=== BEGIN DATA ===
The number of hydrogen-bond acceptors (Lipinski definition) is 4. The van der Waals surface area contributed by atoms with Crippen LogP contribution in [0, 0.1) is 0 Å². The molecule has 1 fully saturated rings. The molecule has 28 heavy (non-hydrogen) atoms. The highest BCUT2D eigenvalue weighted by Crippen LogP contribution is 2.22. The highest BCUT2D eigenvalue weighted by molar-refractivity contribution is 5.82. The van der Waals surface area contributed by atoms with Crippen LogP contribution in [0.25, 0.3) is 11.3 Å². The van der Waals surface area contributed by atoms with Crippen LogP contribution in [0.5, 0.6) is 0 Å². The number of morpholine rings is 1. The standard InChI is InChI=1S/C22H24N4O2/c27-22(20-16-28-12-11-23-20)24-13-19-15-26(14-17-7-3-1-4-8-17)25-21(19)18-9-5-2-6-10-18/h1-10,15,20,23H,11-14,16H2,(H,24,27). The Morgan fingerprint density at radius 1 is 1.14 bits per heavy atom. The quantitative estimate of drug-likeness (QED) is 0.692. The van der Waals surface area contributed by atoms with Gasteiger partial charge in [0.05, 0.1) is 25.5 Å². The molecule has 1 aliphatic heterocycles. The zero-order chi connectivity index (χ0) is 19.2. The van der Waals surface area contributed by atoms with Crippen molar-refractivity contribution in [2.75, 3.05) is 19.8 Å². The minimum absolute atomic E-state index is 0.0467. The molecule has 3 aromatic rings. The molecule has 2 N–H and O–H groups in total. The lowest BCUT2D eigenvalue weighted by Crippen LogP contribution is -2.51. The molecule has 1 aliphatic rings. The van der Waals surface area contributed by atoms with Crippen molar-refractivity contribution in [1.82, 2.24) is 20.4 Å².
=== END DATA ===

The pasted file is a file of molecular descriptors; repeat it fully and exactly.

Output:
The number of hydrogen-bond acceptors (Lipinski definition) is 4. The van der Waals surface area contributed by atoms with Crippen LogP contribution in [0, 0.1) is 0 Å². The molecule has 1 fully saturated rings. The molecule has 28 heavy (non-hydrogen) atoms. The highest BCUT2D eigenvalue weighted by Crippen LogP contribution is 2.22. The highest BCUT2D eigenvalue weighted by molar-refractivity contribution is 5.82. The van der Waals surface area contributed by atoms with Crippen LogP contribution in [0.25, 0.3) is 11.3 Å². The van der Waals surface area contributed by atoms with Crippen LogP contribution in [0.5, 0.6) is 0 Å². The number of morpholine rings is 1. The standard InChI is InChI=1S/C22H24N4O2/c27-22(20-16-28-12-11-23-20)24-13-19-15-26(14-17-7-3-1-4-8-17)25-21(19)18-9-5-2-6-10-18/h1-10,15,20,23H,11-14,16H2,(H,24,27). The Morgan fingerprint density at radius 1 is 1.14 bits per heavy atom. The quantitative estimate of drug-likeness (QED) is 0.692. The van der Waals surface area contributed by atoms with Gasteiger partial charge in [0.05, 0.1) is 25.5 Å². The molecule has 1 aliphatic heterocycles. The zero-order chi connectivity index (χ0) is 19.2. The van der Waals surface area contributed by atoms with Crippen molar-refractivity contribution in [2.75, 3.05) is 19.8 Å². The minimum absolute atomic E-state index is 0.0467. The molecule has 3 aromatic rings. The molecule has 2 N–H and O–H groups in total. The lowest BCUT2D eigenvalue weighted by Crippen LogP contribution is -2.51. The molecule has 1 aliphatic rings. The van der Waals surface area contributed by atoms with Crippen molar-refractivity contribution in [1.82, 2.24) is 20.4 Å².